Mrs Bridget looked at her audience to know if they were with her. The students were all rapt un attention, listening to her words. She continued.
“In the weeks that followed, it didn’t quite seem that a war had been declared on us, activities continued normally just that the village was gradually thinning out on men. Able-bodied men had volunteered themselves to the cause. My male relatives were gradually leaving home to sign up for the war. My two eldest brothers were preparing to join the Biafra Army. My immediate elder brother was elected to stay home and safeguard the family interests.
I had a man I was deeply in love with, we were already planning to start a family before news of the way broke out. A valiant young man who was also ready to enlist himself to the Biafran cause. I tried my best to dissuade him from enlisting so soon but he swore not to be a coward and promised to come back for me. The day Chekwube left for war was the day I knew that what we had signed up for was no Childs play.
The radio constantly brought us news on the happenings, the Nigerian troops were steadily advancing into our territories, capturing city after they city. They had numerical advantage and were backed up by our colonial country who supplied them weapons and mercenaries. The radio was tuned to a Biafran frequency so the presenters always tried to downplay heavy casualties but it was obvious the Nigerians were having the upper hand.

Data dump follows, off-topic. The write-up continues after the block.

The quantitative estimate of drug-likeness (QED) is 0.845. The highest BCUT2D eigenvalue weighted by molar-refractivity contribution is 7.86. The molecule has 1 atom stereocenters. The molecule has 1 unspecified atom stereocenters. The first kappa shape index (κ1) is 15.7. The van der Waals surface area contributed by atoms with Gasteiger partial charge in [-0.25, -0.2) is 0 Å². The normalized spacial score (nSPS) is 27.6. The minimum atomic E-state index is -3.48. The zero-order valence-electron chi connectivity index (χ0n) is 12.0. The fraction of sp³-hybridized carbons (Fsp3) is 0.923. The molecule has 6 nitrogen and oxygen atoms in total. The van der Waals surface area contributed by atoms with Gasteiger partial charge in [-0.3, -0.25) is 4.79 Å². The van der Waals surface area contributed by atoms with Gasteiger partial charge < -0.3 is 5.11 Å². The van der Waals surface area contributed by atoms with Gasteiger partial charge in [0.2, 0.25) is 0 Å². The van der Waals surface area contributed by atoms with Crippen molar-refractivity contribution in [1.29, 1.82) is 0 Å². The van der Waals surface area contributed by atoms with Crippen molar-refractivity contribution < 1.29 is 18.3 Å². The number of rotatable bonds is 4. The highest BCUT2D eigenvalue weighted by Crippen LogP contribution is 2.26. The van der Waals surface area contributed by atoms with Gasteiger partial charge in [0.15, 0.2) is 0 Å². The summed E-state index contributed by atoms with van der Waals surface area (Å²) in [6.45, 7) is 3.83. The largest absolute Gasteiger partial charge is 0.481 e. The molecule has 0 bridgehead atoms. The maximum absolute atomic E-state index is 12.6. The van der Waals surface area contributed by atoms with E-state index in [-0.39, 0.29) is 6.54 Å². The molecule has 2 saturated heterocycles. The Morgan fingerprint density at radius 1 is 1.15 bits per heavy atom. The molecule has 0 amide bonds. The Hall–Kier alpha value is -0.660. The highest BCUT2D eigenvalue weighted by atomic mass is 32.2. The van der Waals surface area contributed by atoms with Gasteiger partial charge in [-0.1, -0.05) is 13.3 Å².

Chidi and Chima my two elder brothers who had joined the Biafra army managed to communicate their safety to us which was met with happiness in the family though I was sullen because I heard nothing concerning Chekwube. We were now in the middle of 1968. The war had raged on for a year, conditions deteriorated by the day, hunger was rearing its ugly head and we barely had enough to eat. Malnourished children without fathers littered the streets. We were feeling the full effects of the war. We steadily saw aircrafts fly by and the news was that the Nigerian soldiers were advancing day by day. Gossip was that we were soon going to abandon our houses. Relatives who lived in cities were running back to the village in droves, telling tales of atrocities and death and how gallantly our boys were trying to fight back. thEES95KGLAfter the first correspondence from my brothers, nothing else was heard from them. I silently prayed the war should not consume them and my beloved Chekwube, and that he should come back to me as promised. Towards the end of the year, a group of Biafran soldiers entered our village rounding up males. Teenagers were not excluded. I remember my fourteen year old cousin being led away by the army. My remaining brother was also conscripted and besides the elderly, the village was robbed off vibrant males. Blockage of food supply was a major tactic used by the Nigerian military. The village was surviving on the food we grew. Meat was scarce. Due to the influx of people from towns and cities were the battlefield was. Food was swiftly depleted. They considered us lucky for being in the village as most of them had barely escaped with their lives. By 1969 conditions were critical, nobody had enough to eat, children died everyday and the surviving ones were severely diseased. Chidi was back home with us, he had managed to find his way home after being seriously injured in an airstrike where he lost his right arm and part of his face disfigured. He considered himself lucky. He had parted ways with Chima shortly after they joined the army as they were assigned to different infantries. He told me he had seen Chekwube once during the war and he was holding up fine then but he didn’t know about now. Take your mind off him Bridget, this is war were the exact words he said to me.